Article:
Alcohol at the Wedding - Yes or No?
Alcohol being served at the wedding usually goes one of two ways - either everyone gets nicely buzzed, they dance a lot, they laugh a lot, and they sleep well OR at least one person gets embarrassingly drunk (extra points if it's the bride or groom or one of their immediate family) and ruins or makes the party. I'm obviously operating under the notion that alcohol would only be served during the reception, with the obvious exception being the wine served at mass for our Catholic couples.
The reception, as the end of the weeks of festivities and planning, and basically the massive break for all the guests and all the harried planners, is the ideal time to serve alcohol if at all. It can obviously be conducive to celebrating and enjoying the night. It's sometimes even expected by guests (especially if they're non-Desi), and champagne, in the diaspora, is almost as important as the wedding cake. But if you're a bit nervous at the idea of serving alcohol (maybe your family isn't so keen even though your college friends definitely are), there are some very easy ways to control the flow:
- Set limits: some couples opt to give each of their guests one or two free alcoholic drinks at the bar (ideal for families with rambunctious uncles who like their Black Label a little too much)
- Only serve champagne and some low content stuff like beer and maybe red wine
- Make mocktails readily available
- Put a time limit on the bar and don't serve past a certain hour
The only thing I would actively discourage is refusing to provide an open bar (unless of course you feel very strongly about this, but then, I guess, you won't have read this far if you did). It's a surefire way for your guests to get the wrong idea about you and your budget. The idea is to make sure everybody is having fun - if you're nervous that alcohol could be the harbinger of evil tidings, feel free to leave it out or limit it.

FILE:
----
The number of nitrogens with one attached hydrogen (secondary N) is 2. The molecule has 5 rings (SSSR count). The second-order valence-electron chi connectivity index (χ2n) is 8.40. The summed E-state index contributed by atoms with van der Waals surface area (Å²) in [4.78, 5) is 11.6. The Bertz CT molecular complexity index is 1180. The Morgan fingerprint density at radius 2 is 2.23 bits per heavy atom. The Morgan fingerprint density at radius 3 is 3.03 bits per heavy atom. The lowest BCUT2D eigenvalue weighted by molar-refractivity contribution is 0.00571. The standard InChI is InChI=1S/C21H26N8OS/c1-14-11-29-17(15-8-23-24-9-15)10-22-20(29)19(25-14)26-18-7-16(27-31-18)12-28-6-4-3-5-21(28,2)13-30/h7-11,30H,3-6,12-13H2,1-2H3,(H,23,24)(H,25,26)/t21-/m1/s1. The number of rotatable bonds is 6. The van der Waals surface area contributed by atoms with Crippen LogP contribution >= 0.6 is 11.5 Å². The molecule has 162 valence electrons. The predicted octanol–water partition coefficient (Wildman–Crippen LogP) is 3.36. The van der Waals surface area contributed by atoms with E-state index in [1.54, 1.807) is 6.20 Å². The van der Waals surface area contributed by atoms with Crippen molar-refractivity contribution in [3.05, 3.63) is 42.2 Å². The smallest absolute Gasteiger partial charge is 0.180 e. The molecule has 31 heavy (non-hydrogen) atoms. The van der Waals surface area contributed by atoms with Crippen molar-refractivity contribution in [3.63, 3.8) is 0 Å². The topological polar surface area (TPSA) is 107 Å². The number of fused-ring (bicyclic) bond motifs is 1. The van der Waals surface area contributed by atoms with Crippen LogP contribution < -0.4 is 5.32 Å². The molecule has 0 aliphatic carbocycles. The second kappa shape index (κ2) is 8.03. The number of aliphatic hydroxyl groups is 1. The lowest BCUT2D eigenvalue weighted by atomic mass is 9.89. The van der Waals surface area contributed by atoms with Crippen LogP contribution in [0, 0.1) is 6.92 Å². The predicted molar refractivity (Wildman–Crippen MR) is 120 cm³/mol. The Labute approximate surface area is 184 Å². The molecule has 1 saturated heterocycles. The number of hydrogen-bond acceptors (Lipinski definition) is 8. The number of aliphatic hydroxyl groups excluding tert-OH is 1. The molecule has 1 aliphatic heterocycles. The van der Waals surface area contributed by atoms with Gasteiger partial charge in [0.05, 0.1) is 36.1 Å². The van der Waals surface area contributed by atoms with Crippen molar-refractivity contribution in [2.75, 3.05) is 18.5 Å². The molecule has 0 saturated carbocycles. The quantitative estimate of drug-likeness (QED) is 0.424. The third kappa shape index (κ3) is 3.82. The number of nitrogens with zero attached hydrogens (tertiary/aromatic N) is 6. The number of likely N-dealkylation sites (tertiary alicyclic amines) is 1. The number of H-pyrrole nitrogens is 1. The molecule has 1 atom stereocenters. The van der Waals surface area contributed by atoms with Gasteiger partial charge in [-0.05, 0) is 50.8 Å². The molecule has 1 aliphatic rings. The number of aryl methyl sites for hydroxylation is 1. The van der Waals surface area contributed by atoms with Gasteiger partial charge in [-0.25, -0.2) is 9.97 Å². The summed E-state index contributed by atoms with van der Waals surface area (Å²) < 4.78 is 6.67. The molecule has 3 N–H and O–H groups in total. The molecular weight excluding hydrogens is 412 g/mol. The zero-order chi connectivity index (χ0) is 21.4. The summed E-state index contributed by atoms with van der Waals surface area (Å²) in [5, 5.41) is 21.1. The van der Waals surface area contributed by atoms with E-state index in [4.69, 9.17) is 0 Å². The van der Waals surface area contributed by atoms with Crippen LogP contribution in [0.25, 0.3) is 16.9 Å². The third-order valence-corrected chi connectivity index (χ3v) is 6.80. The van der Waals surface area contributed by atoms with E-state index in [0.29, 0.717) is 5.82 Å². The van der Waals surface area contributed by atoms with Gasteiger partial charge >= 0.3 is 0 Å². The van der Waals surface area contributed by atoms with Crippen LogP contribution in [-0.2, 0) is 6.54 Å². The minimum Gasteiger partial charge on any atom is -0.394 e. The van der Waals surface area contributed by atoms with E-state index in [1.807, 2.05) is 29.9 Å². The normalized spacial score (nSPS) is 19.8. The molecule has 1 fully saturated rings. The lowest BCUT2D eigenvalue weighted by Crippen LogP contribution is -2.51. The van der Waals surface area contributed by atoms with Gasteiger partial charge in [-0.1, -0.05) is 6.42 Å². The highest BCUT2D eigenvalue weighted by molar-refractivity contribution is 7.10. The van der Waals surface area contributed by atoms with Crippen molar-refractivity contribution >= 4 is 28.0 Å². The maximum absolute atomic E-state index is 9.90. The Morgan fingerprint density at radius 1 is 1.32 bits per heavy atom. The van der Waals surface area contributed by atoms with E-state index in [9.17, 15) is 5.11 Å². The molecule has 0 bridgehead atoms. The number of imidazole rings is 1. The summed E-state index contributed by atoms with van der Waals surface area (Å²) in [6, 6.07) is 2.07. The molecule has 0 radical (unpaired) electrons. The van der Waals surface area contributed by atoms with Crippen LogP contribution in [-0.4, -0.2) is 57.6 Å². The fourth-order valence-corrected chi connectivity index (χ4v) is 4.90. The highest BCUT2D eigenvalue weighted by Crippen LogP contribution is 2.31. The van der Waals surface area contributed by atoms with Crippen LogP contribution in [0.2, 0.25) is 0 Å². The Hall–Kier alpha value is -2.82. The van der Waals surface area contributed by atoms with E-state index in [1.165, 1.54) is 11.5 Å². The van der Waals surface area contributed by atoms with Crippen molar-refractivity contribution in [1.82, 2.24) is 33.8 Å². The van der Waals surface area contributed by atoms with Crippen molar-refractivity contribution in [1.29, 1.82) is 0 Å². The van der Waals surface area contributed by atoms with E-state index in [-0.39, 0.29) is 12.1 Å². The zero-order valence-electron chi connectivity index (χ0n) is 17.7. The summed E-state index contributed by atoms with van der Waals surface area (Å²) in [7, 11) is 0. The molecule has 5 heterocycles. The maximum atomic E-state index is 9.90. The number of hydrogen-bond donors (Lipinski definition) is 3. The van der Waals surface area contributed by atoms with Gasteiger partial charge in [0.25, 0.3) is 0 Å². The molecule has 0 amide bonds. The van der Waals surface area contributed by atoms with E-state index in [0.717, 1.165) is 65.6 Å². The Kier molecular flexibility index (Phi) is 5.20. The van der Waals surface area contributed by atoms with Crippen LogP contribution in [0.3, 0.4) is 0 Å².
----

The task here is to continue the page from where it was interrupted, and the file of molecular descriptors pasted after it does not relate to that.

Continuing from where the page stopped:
As someone who has attended many many Desi weddings where alcohol was free-flowing, let me tell you there comes a certain hour in the night when the drinks are a lot less fun for everyone. Sure it's great in the beginning when you're tipsy and photoboothing with your cousins but by the time the older (and annoyingly younger) people are down a few drinks, the dance floor becomes a system of broken tumbler land mines. Also, messy youngsters and loud uncles/aunties spell the end for festivities regardless of how great the DJ is.
It's all about striking a balance. If you're an open bar, bring on the booze sort of person, embrace it and enjoy it (your guests definitely will). If alcohol in every and all forms doesn't work for you, that's totally cool and I'm sure the sweets at your party are killer. But if you're somewhere in the middle, you have to figure out what works for you. Talk to you planner, parents, caterers, and partner about what to do - the fate of the party rests in your hands...
Only joking, you'll have an excellent reception no matter what you choose.